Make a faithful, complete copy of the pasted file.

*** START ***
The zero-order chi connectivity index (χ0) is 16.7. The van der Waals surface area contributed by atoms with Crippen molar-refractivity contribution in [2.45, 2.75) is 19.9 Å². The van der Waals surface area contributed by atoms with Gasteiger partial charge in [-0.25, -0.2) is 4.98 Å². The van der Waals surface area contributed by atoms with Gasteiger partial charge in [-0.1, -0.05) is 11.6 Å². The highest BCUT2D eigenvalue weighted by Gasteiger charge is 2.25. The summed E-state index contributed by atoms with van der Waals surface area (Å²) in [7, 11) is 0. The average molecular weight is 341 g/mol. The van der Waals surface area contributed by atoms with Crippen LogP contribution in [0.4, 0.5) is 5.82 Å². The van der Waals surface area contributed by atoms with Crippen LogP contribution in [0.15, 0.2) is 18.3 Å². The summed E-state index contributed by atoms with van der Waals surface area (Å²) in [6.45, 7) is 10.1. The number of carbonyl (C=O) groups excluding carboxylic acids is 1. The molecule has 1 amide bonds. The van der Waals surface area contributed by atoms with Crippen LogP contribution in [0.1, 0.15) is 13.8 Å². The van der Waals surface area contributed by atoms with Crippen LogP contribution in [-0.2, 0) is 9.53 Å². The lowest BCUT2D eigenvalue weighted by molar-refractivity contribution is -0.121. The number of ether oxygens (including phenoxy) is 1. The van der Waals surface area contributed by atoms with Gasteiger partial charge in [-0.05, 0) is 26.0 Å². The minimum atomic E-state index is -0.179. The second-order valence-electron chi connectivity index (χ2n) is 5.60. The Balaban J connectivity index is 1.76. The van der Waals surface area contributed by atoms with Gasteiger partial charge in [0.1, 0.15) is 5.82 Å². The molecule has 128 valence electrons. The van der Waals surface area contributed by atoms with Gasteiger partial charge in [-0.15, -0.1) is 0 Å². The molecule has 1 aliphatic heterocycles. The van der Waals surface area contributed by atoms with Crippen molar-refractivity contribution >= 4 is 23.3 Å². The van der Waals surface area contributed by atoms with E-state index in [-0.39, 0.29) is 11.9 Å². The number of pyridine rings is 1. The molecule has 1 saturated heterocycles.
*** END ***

The zero-order chi connectivity index (χ0) is 16.7. The van der Waals surface area contributed by atoms with Crippen molar-refractivity contribution in [2.45, 2.75) is 19.9 Å². The van der Waals surface area contributed by atoms with Gasteiger partial charge in [-0.25, -0.2) is 4.98 Å². The van der Waals surface area contributed by atoms with Gasteiger partial charge in [-0.1, -0.05) is 11.6 Å². The highest BCUT2D eigenvalue weighted by Gasteiger charge is 2.25. The summed E-state index contributed by atoms with van der Waals surface area (Å²) in [7, 11) is 0. The average molecular weight is 341 g/mol. The van der Waals surface area contributed by atoms with Crippen LogP contribution in [0.4, 0.5) is 5.82 Å². The van der Waals surface area contributed by atoms with Crippen LogP contribution in [0.15, 0.2) is 18.3 Å². The summed E-state index contributed by atoms with van der Waals surface area (Å²) in [6.45, 7) is 10.1. The number of carbonyl (C=O) groups excluding carboxylic acids is 1. The molecule has 1 amide bonds. The van der Waals surface area contributed by atoms with Crippen LogP contribution in [0.1, 0.15) is 13.8 Å². The van der Waals surface area contributed by atoms with Crippen LogP contribution in [-0.2, 0) is 9.53 Å². The lowest BCUT2D eigenvalue weighted by molar-refractivity contribution is -0.121. The number of ether oxygens (including phenoxy) is 1. The van der Waals surface area contributed by atoms with Gasteiger partial charge in [-0.05, 0) is 26.0 Å². The minimum atomic E-state index is -0.179. The second-order valence-electron chi connectivity index (χ2n) is 5.60. The Balaban J connectivity index is 1.76. The van der Waals surface area contributed by atoms with Gasteiger partial charge in [0.1, 0.15) is 5.82 Å². The molecule has 128 valence electrons. The van der Waals surface area contributed by atoms with Gasteiger partial charge in [-0.15, -0.1) is 0 Å². The molecule has 1 aliphatic heterocycles. The van der Waals surface area contributed by atoms with Crippen molar-refractivity contribution >= 4 is 23.3 Å². The van der Waals surface area contributed by atoms with E-state index in [-0.39, 0.29) is 11.9 Å². The number of pyridine rings is 1. The molecule has 1 saturated heterocycles.